[Nanci] that's great Ryan do you want to I if you don't want to jump in with a question I have a question for you Ryan but maybe you want to jump in with a question 
[Ryan] well I just wanted to go back to I think Leah was talking about this I’m just curious how you're maybe adapting materials like to more reflect gender non-conforming youth or yeah go ahead yeah that's one thing   I was just thinking about with  the materials that we saw years ago and just curious 
[Leah] it's a good question it's an ongoing process I’ll start and then barb you can jump in because I know that you talked about this a lot when you were creating I’ll hold it up again the SciGirls strategies booklet that you should all download we encourage yeah so we've changed all of the places except for the research-based places where they researched girls so they researched very specific identity and we need to keep that so we changed it to youth so that we can do that we are making steps like one of our role model you use the Kate Heckman role model video we just finished about a year or two ago our first trans role model video which is amazing her name is Aubrey and she is a coder and a yoga instructor and she's fantastic but these are ongoing conversations that we have even the names SciGirls we are talking about does that resonate with young people anymore does that resonate with how they describe their gender identity what language can we use to make sure that we are inclusive and that we're respecting everyone's gender identities so we have a lot of those conversations and we don't have all the answers yet  I think that we'll continue to adjust as things come in and as for now we depending on the program if it's a program that in the past would be for girls we talk about how it is for girls and gender non-conforming students  if it's a an all genders program great things like that but we are continuing to learn and I’m not going to pretend we have all the answers how did that barb how did that go when you were doing your literature review in 2018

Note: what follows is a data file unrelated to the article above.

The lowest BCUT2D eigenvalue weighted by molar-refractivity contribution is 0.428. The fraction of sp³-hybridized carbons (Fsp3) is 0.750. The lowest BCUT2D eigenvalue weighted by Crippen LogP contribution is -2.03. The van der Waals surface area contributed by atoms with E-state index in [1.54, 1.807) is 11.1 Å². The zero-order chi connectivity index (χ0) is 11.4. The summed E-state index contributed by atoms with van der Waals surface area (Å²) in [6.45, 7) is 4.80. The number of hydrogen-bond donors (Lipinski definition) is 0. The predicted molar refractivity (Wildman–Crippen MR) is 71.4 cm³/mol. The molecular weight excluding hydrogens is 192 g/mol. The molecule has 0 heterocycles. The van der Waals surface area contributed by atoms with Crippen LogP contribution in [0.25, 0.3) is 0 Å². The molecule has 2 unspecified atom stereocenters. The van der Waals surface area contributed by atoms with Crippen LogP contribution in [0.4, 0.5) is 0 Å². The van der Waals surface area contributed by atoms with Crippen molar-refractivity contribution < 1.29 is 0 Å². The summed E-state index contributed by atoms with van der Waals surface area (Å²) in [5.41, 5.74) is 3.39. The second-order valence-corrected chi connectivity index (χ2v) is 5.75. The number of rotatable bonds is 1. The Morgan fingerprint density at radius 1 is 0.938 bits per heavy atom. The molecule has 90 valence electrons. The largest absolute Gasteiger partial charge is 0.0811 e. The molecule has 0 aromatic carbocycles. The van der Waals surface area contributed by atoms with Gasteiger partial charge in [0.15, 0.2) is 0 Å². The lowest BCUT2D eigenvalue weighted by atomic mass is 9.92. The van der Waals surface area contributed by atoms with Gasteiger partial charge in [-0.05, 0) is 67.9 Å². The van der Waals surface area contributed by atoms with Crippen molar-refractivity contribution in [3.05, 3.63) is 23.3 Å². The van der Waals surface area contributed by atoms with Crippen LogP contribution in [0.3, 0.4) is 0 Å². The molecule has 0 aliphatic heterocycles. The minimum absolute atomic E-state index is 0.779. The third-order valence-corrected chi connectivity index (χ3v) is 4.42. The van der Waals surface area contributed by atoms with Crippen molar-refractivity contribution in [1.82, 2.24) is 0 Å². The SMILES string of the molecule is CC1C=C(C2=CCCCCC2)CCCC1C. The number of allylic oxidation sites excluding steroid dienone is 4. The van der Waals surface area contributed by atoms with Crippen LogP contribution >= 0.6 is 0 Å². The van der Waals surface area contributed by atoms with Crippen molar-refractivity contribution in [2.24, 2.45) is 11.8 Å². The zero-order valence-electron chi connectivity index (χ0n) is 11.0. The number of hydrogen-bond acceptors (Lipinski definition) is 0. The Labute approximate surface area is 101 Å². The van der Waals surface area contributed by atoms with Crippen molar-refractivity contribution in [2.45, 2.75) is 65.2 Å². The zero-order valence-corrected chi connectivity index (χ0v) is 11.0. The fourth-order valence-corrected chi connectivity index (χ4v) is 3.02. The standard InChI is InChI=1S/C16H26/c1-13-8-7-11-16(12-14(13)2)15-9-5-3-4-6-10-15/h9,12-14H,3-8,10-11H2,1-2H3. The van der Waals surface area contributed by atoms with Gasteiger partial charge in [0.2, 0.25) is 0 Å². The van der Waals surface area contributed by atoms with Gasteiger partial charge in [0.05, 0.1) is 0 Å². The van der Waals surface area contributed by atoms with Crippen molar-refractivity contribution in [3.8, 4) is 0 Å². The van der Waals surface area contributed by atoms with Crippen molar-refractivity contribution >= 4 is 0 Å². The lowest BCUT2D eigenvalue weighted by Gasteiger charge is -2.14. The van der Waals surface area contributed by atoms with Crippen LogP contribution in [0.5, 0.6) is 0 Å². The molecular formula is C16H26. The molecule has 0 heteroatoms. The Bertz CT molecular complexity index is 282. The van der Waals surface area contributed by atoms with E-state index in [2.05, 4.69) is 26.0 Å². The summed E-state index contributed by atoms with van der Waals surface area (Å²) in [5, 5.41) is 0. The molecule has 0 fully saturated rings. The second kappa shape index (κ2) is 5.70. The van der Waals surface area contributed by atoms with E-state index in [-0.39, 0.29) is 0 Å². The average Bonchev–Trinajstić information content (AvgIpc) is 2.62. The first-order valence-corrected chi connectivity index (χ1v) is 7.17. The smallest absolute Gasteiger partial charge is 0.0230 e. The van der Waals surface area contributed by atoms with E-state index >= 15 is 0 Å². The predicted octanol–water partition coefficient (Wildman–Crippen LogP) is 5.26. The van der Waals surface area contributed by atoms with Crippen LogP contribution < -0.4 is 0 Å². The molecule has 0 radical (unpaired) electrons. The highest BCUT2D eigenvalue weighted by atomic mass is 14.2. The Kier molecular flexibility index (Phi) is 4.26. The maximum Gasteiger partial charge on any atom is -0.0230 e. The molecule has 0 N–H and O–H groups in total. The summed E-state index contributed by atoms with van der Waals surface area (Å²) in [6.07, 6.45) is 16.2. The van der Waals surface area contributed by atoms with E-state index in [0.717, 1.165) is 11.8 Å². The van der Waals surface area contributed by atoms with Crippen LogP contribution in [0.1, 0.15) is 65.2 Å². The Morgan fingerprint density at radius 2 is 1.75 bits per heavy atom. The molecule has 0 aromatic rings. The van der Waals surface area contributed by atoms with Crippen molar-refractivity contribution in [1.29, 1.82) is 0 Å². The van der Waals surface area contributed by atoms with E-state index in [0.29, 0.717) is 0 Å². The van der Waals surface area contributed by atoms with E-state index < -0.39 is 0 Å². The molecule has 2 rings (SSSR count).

[Barb] yeah so that was definitely something we were specifically looking for research on and frankly when we did the reading and the writing in 2017 18 19 very limited research on gender non-conforming  trans kids I mean in STEM like it's just the literature is just not there are some studies limited studies and so yeah we really this is one of those I think chicken and egg stories right like do we wait for the research and the publications of the educational research to catch up with the culture or and or the other way around right and again we don't have the answer for that so I think even prior to considering the spectrum of gender when we first started thinking SciGirls and doing SciGirls work in the outreach back in 2010 11 we were getting some pushback from partners saying but I run a boys and girls club or I run a you know all genders camp in the summer so I don't want to use just SciGirls I what about the boys so what about the boys became a question that we heard from our partners a lot and felt the need and we should to respond to that and so when we went back to the literature in 2013 what we noticed is and this was present in 2008 but I think we were not looking for it as hard as let's say as we did in 2013 and that is the strategies the of this the seven original strategies and now six like all of them are good for kids right it's just good teaching things that are relevant like Leah has already mentioned around the neopet example and in my house it was the I’m for going to get the little plushie that you got to play with online Webkinz that was our big tech support thing but yeah so it turns out like all of these strategies working collaboratively right is good for all kids being able to use the scientific practices of looking at data analyzing data and explaining our thinking all of these things are good strategies for all kids to learn science and to feel confident in science and to build their own identities in science and STEM but the one strategy that really stands apart and seems to in the literature be supporting more support for girls is the last one that's role models number six the one where you building a relationship with a role model and learning more about how a person like you identifies as a STEM person and so like watching the Kate firefighter video which I had to watch again because it's been a while since I watched it I love that video plus it's insane